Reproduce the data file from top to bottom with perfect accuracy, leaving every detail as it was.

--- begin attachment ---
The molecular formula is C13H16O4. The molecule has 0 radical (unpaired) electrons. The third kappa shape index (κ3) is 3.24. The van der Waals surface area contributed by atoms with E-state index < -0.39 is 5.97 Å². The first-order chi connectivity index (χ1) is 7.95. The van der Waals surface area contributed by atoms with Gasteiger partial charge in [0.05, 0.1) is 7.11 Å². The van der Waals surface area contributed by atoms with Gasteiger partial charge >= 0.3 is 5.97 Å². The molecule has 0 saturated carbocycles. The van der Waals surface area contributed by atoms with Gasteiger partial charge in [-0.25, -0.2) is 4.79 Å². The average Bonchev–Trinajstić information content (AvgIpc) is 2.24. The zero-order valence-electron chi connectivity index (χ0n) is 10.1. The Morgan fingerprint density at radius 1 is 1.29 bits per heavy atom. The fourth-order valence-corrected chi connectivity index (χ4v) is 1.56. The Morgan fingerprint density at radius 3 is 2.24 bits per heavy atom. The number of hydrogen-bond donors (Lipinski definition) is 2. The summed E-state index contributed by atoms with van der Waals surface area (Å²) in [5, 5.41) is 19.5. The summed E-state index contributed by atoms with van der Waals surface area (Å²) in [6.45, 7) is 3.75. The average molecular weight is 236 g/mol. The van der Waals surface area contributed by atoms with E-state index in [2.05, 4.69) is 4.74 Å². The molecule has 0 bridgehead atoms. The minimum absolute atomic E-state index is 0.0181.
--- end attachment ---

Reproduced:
The molecular formula is C13H16O4. The molecule has 0 radical (unpaired) electrons. The third kappa shape index (κ3) is 3.24. The van der Waals surface area contributed by atoms with E-state index < -0.39 is 5.97 Å². The first-order chi connectivity index (χ1) is 7.95. The van der Waals surface area contributed by atoms with Gasteiger partial charge in [0.05, 0.1) is 7.11 Å². The van der Waals surface area contributed by atoms with Gasteiger partial charge >= 0.3 is 5.97 Å². The molecule has 0 saturated carbocycles. The van der Waals surface area contributed by atoms with Gasteiger partial charge in [-0.25, -0.2) is 4.79 Å². The average Bonchev–Trinajstić information content (AvgIpc) is 2.24. The zero-order valence-electron chi connectivity index (χ0n) is 10.1. The Morgan fingerprint density at radius 1 is 1.29 bits per heavy atom. The fourth-order valence-corrected chi connectivity index (χ4v) is 1.56. The Morgan fingerprint density at radius 3 is 2.24 bits per heavy atom. The number of hydrogen-bond donors (Lipinski definition) is 2. The summed E-state index contributed by atoms with van der Waals surface area (Å²) in [5, 5.41) is 19.5. The summed E-state index contributed by atoms with van der Waals surface area (Å²) in [6.45, 7) is 3.75. The average molecular weight is 236 g/mol. The van der Waals surface area contributed by atoms with E-state index in [2.05, 4.69) is 4.74 Å². The molecule has 0 bridgehead atoms. The minimum absolute atomic E-state index is 0.0181.